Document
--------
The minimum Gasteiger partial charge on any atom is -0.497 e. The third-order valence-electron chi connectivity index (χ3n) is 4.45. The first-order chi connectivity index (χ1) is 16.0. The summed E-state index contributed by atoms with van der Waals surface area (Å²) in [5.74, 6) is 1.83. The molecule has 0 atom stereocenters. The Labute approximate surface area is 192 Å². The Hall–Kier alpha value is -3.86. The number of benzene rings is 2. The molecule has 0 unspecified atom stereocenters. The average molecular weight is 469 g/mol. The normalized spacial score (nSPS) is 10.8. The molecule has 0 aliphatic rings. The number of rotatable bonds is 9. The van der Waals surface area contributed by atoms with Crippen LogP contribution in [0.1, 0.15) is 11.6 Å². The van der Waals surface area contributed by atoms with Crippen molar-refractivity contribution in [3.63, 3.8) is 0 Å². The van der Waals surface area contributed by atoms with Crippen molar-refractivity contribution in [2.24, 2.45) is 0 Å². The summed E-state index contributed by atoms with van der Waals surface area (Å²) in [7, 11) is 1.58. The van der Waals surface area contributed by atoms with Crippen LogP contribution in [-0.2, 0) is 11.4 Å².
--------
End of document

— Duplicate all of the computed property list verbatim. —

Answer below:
The minimum Gasteiger partial charge on any atom is -0.497 e. The third-order valence-electron chi connectivity index (χ3n) is 4.45. The first-order chi connectivity index (χ1) is 16.0. The summed E-state index contributed by atoms with van der Waals surface area (Å²) in [5.74, 6) is 1.83. The molecule has 0 atom stereocenters. The Labute approximate surface area is 192 Å². The Hall–Kier alpha value is -3.86. The number of benzene rings is 2. The molecule has 0 unspecified atom stereocenters. The average molecular weight is 469 g/mol. The normalized spacial score (nSPS) is 10.8. The molecule has 0 aliphatic rings. The number of rotatable bonds is 9. The van der Waals surface area contributed by atoms with Crippen LogP contribution in [0.1, 0.15) is 11.6 Å². The van der Waals surface area contributed by atoms with Crippen molar-refractivity contribution in [3.63, 3.8) is 0 Å². The van der Waals surface area contributed by atoms with Crippen molar-refractivity contribution in [2.24, 2.45) is 0 Å². The summed E-state index contributed by atoms with van der Waals surface area (Å²) in [7, 11) is 1.58. The van der Waals surface area contributed by atoms with Crippen LogP contribution in [-0.2, 0) is 11.4 Å².